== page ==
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10 Signs Your Child Might Have Anxiety

Some one in eight children suffers from anxiety and it can easily come across as bad behavior. These warning signs suggest that anxiety could be to blame.


Assuming the worst

Whether it’s earning a bad grade in school or losing a sporting event, children with anxiety often cope by setting themselves up for the worst case scenario instead of hoping for the best in order to avoid disappointment. Don’t let your own frustration show; check out these tips for never letting stress affect your kids.


Eating radically differently

Much like adults, a child’s appetite is connected to his emotions. Children with anxiety may develop sudden aversions to foods they previously enjoyed or become overly picky about their meals. Children with anxiety may also wish to eat in secret, which helps them exert control over their food choices and eating habits. (Related: Just saying no to green foods? Here’s what happens to your body when you don’t eat fruits and vegetables.)


Complaining of symptoms

Children often experience physical manifestations of their anxiety. Headaches, upset stomach, and even muscle pain are some of the ways in which anxiety can interfere with their lives, causing them to miss school or extracurricular activities. Physical anxiety symptoms often present themselves when children cannot communicate their fears. You may become frustrated, thinking your child is faking illness, when in fact, the anxiety underlying the symptom is very real.


Throwing tantrums

When children are young and pre-verbal, they throw tantrums. The same thing can happen to older children with anxiety who can communicate generally but lack the vocabulary they need to express these rather complex emotions. (Related: If verbal communication is a consistent difficulty, check these signs that your child could be on the autism spectrum.)


Globalizing problems

Phrases such as “I never do anything right” or “Why am I always so bad” are examples of the exaggerated negative thoughts of children with anxiety. What may seem like histrionics or dramatics to parents can be a sign of anxiety in children. Much like pessimism, frustration with themselves can lead children to make these global “never” and “always” statements. You may be tempted to dismiss them as exaggerations, but instead, use them as conversation starters to help kids explore what may be behind these broad statements. Here’s how to help stop the incredible damage from negative self-talk.


Getting physical for no reason

Anxiety in children can often appear as aggressive behavior, whether they break their own stuff in frustration, tear up homework, or lash out at siblings, friends, or even adults. A clue that anxiety is behind the aggression is that afterward, children are often unable to explain why they did it. All behavior is communication, however, so while aggression may not be excusable, it sends a clear SOS that there’s a problem. Experiment with these magic phrases that instantly calm anxiety.


Being a perfectionist

When children are anxious, they often hyper-focus on making everything perfect, whether it’s a homework project, a dance routine or a clean room. They often view their actions in black and white—it’s either perfect and right, or it’s wrong. Anxiety can dissuade them from trying new things, because they know it won’t be perfect the first time. Instead of dismissing these extremes, try teaching your child some positive statements about her work, such as “I did my best” or “I’m working hard and getting better.” Watch out for these clear signs of perfectionism.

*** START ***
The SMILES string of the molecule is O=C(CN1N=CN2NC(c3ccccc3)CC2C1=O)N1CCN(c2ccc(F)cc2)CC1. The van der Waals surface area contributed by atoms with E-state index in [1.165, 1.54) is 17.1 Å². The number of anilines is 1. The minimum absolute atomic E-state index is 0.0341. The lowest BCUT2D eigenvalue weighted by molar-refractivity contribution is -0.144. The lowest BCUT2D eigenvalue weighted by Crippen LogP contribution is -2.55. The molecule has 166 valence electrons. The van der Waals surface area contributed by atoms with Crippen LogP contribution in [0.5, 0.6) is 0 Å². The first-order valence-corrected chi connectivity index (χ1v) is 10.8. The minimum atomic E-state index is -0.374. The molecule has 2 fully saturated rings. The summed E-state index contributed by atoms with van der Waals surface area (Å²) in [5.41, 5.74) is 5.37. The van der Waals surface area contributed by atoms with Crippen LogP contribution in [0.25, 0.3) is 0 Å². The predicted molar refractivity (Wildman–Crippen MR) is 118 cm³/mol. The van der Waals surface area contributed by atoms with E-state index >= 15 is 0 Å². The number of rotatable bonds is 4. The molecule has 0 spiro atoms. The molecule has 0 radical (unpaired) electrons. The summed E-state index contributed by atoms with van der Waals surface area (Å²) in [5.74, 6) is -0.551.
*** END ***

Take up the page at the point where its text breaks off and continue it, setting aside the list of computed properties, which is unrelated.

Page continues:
Trouble sleeping

Much like adults, when an anxious child lies down to sleep, his mind can race with worry. This is the quietest part of the day, and suddenly your child is left alone with only his thoughts. In these silent moments, an anxious child’s fears about the next day can keep him from getting the rest he needs. If your child has trouble falling asleep or staying asleep, anxiety may be causing it.


Constantly fretting about the future

It’s impossible to know what the future holds, and though some people find that exciting, it can prove paralyzing for those with anxiety, especially children, who already feel like much of what happens in the world is out of their control. For them, worrying about the future is debilitating, especially if they know people who’ve suffered misfortunes, like they got lost for hours in a shopping mall or their dog got hit by a car. This can lead to fearing the same will happen to them. It’s tricky because you can’t guarantee it won’t happen, but you can allow them space to express their fears and offer contingency plans to make them feel safer.

iStock/Brian McEntire

Not wanting to leave your side

Toddlers get separation anxiety at around 18 months, when they’ll they scream and cry any time their parent leaves for even a second. Children experiencing anxiety can react in similar ways, terrified to be separated from their parents who keep them safe and comforted. This can interfere with work, school, and even social activities. If your child’s desire to cling to you is negatively affecting her daily routine, look to anxiety as a possible cause. Anxiety can be emotionally draining and frustrating for both a child and her parents, so seek out the services of a mental health professional who can help restore balance in your child’s emotions. In the meantime, adopt the secrets that keep families happy.

Reader's Digest
Originally Published in Reader's Digest